April 8, 2023
Program and Workshop
Jo Hamilton moved from Scotland to Portland, Oregon, in the 1990s after graduating from the Glasgow School of Art. She continued making art and eventually began to experiment using crochet, which her Gran taught her at the age of six. Her technique evolved over time, uniting her craft heritage with her fine art training. It enables her to create tactile art objects that reference everyday life, while simultaneously exploring conventions of western fine art and traditional craft. Her work is large scale and may appear realistic at first, but the colors, textures and hanging threads reveal her process and medium. She works directly from photos without sketches or patterns, beginning in the middle and working outwards until the substance of the representation is secured in her knots. The process is time-consuming, but slowly the images materialize knot-by-knot in rows of color and pattern, the products of tiny actions. Her studio walls are lined with thousands of balls of yarn arranged by color and tone, mostly found in thrift stores. To date she has completed dozens of crocheted works, often in series, including portraits, nudes, masks, cityscapes, mug shots, and commissioned work.
Guild Meeting/Program: Figurative Crochet in Landscape and Portrait
Jo Hamilton will describe her methods of work to depict both people and places using the crochet stitch.
Date/Time: April 8, 2023 10:30 AM (following Guild meeting)
Extended Workshop: Figurative Crochet Cityscapes
Each participant will create a cityscape or cityscapes from crocheted yarn, using practical and creative techniques to create color, depth, interest, and perspective in their work. Participants should be proficient in basic crochet, i.e., chain stitch, single crochet in rounds, rows, and increasing and decreasing. Double crochet can also be used in places, as well as loop stitch may be used for trees and foliage. Participants will learn practical ways to transform a printed image into representational crochet art, learning how to describe an image and ‘paint’ with yarn using color, line, texture, stitch variation, and row direction. Participants will learn how to break down a seemingly complicated scene into manageable areas, and a variety of techniques to render those areas pictorially in yarn. We will be discussing Hamilton’s own crochet techniques, how to mix colors in order to create shade and depth, as well as how to incorporate other useful and fun patterns and approaches such as tapestry crochet, afghan patterns and even granny squares into our work. We will also welcome participants’ own ideas, input and technical experience– there really is no right or wrong to this way of working. Participants should expect to complete a small or medium sized piece (around 1-2 feet) by the end of the workshop.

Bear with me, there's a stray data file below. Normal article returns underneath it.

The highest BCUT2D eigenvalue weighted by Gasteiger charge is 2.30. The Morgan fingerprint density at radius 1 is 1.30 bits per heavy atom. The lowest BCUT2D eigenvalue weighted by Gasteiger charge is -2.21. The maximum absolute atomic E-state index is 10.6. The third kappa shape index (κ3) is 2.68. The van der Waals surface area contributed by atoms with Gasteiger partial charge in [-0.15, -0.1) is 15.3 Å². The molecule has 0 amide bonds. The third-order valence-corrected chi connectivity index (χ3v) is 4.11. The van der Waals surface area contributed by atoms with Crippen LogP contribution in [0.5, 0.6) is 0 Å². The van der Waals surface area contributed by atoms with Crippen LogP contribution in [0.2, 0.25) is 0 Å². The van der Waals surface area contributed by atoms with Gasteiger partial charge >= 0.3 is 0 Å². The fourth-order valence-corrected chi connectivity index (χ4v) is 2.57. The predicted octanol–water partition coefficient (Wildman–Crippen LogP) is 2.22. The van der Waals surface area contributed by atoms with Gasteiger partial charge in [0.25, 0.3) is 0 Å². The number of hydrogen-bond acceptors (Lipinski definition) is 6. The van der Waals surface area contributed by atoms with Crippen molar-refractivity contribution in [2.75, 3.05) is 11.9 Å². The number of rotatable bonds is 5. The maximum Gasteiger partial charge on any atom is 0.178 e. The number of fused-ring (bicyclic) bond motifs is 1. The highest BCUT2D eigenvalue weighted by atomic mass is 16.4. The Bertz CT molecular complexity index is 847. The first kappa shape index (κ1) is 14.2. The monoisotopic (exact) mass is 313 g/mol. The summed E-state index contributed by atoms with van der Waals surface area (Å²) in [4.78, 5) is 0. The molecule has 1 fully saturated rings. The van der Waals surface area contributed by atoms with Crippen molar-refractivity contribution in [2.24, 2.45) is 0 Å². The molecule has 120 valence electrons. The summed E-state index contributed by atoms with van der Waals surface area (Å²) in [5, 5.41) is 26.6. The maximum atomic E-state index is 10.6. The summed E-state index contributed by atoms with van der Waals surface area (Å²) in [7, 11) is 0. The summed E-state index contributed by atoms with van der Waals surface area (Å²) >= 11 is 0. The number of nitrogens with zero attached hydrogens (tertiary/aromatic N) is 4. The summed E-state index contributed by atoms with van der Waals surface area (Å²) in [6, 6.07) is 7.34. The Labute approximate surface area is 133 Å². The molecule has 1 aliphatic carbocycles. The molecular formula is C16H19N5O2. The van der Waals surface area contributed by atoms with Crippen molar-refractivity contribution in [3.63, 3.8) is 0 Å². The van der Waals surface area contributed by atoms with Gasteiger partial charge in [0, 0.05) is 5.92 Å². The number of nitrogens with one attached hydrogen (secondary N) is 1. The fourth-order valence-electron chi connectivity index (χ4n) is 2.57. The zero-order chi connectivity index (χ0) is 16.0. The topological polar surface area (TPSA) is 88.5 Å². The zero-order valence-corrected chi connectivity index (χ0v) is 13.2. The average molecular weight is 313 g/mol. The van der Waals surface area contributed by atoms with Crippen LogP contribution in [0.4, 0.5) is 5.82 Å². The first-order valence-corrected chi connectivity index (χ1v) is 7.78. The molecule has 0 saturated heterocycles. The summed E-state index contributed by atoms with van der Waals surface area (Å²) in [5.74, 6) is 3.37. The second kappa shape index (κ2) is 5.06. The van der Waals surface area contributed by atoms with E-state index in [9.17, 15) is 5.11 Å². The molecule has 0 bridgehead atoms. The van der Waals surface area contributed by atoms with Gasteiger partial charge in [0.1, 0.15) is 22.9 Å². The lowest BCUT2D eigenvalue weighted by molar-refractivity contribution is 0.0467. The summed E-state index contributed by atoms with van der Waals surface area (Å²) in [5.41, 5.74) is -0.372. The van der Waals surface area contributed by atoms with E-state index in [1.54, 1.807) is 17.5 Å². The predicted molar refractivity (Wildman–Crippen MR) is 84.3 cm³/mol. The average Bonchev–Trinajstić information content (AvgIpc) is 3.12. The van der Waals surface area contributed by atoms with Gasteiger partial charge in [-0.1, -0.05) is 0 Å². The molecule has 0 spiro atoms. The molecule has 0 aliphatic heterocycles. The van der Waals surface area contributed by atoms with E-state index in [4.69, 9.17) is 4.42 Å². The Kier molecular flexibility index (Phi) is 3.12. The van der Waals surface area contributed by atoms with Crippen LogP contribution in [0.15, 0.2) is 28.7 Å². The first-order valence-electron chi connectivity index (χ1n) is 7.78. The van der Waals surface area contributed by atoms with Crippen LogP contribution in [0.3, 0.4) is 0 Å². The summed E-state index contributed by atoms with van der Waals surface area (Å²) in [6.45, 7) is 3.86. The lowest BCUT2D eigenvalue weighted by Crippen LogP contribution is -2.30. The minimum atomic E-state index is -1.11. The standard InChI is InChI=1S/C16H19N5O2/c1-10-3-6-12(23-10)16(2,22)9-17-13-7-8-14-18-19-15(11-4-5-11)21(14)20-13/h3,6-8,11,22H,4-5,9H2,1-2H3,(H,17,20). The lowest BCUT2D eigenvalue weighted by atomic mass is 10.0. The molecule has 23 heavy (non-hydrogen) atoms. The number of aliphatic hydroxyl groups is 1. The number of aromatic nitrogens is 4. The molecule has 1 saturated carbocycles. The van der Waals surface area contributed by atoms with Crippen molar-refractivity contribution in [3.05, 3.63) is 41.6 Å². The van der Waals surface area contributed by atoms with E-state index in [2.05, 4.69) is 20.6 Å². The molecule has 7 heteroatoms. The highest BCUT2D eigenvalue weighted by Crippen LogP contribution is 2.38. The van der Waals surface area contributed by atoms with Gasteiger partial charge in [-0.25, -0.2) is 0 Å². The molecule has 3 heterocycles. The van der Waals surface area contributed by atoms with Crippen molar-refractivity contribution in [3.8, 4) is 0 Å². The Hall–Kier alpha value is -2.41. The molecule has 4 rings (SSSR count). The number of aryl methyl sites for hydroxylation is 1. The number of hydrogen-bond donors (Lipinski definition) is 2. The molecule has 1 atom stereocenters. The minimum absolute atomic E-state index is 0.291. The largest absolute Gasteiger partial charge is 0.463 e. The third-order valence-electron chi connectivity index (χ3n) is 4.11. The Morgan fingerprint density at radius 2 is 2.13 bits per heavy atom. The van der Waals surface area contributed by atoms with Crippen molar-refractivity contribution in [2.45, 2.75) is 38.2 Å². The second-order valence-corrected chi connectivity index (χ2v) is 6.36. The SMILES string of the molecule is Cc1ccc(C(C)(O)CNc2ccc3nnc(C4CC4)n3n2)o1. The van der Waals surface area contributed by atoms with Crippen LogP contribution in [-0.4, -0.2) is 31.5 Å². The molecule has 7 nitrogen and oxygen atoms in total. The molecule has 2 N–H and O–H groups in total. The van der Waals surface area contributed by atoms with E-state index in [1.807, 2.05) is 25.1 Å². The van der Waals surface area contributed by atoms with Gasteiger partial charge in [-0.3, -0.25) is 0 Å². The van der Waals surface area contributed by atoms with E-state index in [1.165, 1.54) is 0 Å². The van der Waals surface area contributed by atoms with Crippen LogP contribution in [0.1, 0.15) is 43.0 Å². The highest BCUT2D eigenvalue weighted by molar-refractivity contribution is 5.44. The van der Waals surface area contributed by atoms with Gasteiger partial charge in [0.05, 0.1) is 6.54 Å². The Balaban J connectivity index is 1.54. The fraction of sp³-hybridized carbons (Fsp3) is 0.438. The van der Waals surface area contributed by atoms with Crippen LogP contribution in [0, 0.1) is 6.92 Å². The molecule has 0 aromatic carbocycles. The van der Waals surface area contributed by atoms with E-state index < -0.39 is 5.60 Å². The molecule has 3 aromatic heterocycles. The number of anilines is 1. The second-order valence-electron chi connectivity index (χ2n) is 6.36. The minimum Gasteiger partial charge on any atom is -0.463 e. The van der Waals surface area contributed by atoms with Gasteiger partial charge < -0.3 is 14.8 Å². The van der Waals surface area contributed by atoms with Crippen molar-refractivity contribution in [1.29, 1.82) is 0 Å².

Date/Time: April 5, 6, and 7 (before the Guild meeting) 10:00 to 4:00 PM
Locations: PFAG member home in Laurel, MD
Workshop Fee: Members: $240.00 Non-Members: $330.00
Student Supply List:
Image: Participants should bring at least one printed image (or more if they want a choice) of a cityscape that they want to crochet and two extra copies of each for marking up. It can be helpful to break down an image into separate workable areas before beginning. This can be a printout of a jpeg image, a photograph, a painting or drawing, a magazine clipping, etc. Choose something that is meaningful to you– it could be your own street or house, a favorite local or national landmark, building, or street scene, or an international destination or skyline.
Yarns: Bring a variety of yarns in enough colors to interpret your chosen image. These yarns will be your palette, so be sure to include lights and darks as well as your chosen colors. Yarns can have any thicknesses and any fiber content preferred–cotton, wool, silk, acrylic, mohair, etc. Thinner yarns can be useful for mixing colors, i.e., crocheting more than one yarn together at a time. Textured, patterned, and variegated yarns can also add interest.
Other supplies: Crochet hooks in the 3.25-5mm range, and larger hooks if using any chunkier yarns; scissors and yarn needles to sew in your ends if desired; pen or pencil and paper or notebook if you
like to draw or take notes during the workshop